Sarah has a presence that will set you at ease and lift you up with support. She’s got a keen eye for the relational context of each person’s struggles and she’s ready to be your guide through not only personal, but also interpersonal, growth and healing.
- Academic anxiety and performance
- Assertiveness and confidence
- Attachment insecurity
- Christian-focused counseling
- Communication skills
- Conflict management
- Emotional intelligence
- Grief and loss
- Interpersonal skills
- Life transitions
- Marital conflict
- Postpartum anxiety and depression
- Stress management
- Work-life balance
EDUCATION & EXPERIENCE
- MA, Clinical Mental Health Counseling
- BS, Psychology
- Dialectical Behavior Therapy
How I Help Clients Thrive
My therapeutic approach is based on the belief that relationships heal. As your therapist, you can trust that I will be firmly on your team. Life often leaves us in uncertain, shaky places. In those moments, it’s good to have relationships, and a therapist, that you can lean on.
Attending therapy does not mean that something is wrong with you or that you’re weak. It simply entails admitting that you are ready for a change. And stepping out into the uncertainty of change is one of the bravest things we can do. What is amazing is that we now know that our brains are incredibly capable of change — scientists call this neuroplasticity. To me, that word is hopeful. It tells me that nobody is too far gone to find healing. As a therapist, while I humbly accept that I cannot make that change happen on your behalf; I look forward to supporting you while you make the courageous decision to walk down a new path.
In my practice I adopt an integrative process, utilizing my knowledge of mindfulness, Cognitive Behavioral Therapy, Dialectical Behavior Therapy, and Emotionally Focused Therapy to best address the distinct journey of each client. Through this collaborative approach, my clients can expect a personal, transformative experience that leads to a greater understanding of themselves and their relationships — and the development of practical tools to navigate life’s challenges and support their emotional well-being.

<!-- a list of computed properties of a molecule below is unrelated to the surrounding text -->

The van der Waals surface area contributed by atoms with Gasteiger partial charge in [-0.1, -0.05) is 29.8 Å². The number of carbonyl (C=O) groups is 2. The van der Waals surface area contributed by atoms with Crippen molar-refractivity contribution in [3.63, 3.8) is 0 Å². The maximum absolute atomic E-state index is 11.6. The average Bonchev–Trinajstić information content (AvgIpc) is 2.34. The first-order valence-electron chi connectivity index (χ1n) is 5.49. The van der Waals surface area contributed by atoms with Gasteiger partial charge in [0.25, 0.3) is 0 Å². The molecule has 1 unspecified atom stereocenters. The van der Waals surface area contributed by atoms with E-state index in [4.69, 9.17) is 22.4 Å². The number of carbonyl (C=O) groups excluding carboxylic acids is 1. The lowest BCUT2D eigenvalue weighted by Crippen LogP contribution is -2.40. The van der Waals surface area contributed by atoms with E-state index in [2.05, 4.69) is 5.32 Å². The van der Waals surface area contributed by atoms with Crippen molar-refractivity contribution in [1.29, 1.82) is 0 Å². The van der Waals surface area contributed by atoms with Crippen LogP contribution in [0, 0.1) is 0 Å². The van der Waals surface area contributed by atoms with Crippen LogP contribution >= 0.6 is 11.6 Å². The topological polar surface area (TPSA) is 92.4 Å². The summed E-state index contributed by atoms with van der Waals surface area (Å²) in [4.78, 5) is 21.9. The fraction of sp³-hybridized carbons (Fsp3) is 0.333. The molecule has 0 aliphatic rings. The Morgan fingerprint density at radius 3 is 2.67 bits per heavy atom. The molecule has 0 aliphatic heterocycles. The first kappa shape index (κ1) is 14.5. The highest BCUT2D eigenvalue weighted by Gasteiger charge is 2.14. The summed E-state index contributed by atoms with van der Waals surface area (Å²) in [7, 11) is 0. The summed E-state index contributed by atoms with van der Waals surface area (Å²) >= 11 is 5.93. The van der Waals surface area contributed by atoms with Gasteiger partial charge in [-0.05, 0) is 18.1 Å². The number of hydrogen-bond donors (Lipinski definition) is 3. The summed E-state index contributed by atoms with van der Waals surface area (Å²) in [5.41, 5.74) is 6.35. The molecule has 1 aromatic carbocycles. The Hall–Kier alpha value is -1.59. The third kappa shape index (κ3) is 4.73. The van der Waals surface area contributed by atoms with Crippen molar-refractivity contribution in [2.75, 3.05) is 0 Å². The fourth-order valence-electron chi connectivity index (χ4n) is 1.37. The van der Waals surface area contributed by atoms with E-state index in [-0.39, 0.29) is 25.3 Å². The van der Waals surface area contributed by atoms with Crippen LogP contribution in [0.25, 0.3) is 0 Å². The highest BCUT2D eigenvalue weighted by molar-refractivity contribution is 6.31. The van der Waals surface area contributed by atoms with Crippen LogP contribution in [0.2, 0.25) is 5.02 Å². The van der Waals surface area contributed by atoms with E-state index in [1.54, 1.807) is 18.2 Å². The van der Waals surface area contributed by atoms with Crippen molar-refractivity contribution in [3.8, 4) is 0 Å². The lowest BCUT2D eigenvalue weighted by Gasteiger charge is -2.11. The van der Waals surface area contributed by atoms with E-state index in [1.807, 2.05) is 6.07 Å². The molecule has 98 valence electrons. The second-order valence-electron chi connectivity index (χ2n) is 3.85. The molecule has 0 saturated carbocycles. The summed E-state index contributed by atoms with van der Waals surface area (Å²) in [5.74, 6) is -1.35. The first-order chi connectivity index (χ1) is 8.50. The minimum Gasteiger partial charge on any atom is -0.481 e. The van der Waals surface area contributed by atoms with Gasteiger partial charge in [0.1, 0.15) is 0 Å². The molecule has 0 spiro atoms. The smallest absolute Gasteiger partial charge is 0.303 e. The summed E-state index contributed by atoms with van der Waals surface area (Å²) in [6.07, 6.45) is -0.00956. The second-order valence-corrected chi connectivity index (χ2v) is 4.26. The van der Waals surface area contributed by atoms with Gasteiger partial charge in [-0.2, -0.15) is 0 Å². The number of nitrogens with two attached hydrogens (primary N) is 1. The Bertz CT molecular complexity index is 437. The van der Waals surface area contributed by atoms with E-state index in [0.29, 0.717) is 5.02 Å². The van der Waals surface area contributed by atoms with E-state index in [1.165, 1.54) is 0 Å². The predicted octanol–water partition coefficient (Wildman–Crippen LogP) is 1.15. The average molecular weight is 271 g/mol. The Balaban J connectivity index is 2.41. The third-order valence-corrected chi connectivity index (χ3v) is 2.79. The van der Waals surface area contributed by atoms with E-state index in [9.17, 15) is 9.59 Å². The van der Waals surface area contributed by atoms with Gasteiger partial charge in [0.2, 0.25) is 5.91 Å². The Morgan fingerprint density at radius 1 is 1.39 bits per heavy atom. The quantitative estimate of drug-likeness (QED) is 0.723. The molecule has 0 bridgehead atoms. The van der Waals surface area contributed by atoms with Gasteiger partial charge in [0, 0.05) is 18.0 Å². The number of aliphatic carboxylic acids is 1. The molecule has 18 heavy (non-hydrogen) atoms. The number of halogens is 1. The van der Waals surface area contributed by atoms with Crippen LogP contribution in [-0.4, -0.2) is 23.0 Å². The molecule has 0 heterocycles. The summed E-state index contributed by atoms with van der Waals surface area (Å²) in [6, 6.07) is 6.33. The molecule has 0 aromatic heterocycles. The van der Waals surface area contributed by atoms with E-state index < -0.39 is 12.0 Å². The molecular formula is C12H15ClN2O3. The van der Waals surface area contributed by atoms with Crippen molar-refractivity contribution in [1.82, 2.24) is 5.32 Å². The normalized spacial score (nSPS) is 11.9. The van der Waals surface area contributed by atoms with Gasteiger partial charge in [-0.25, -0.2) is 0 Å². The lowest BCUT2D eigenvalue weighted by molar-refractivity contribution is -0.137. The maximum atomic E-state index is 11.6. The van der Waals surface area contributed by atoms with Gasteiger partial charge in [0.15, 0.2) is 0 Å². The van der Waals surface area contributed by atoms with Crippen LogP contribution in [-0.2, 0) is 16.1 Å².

What I Do for Self-Care
My self-care is best practiced in my weekly rhythms; the habits that bring me life — but not guilt or shame if I miss them. These include spending morning time on my front porch, training for a half-marathon, being with friends or my church community group, and always having a just-for-fun book to read. When I need a little extra self-care, you might find me treating myself to a Chick-fil-A breakfast before work or planning a fun trip to take with my husband.
Why I Became a Counselor
The idea and longing for this career began in middle school. A teacher I was close to saw something in me that led her to suggest I investigate Psychology, a word I didn’t even know at the time. I resonated with the desire to understand other people and their emotions. I also recognized that I deeply valued relationships and wanted to be able to help others foster healthy relationships in their lives. I first decided I wanted to be a therapist in 8th grade, and I continue to feel so thankful for the teacher that guided me onto this path — it has been a great one.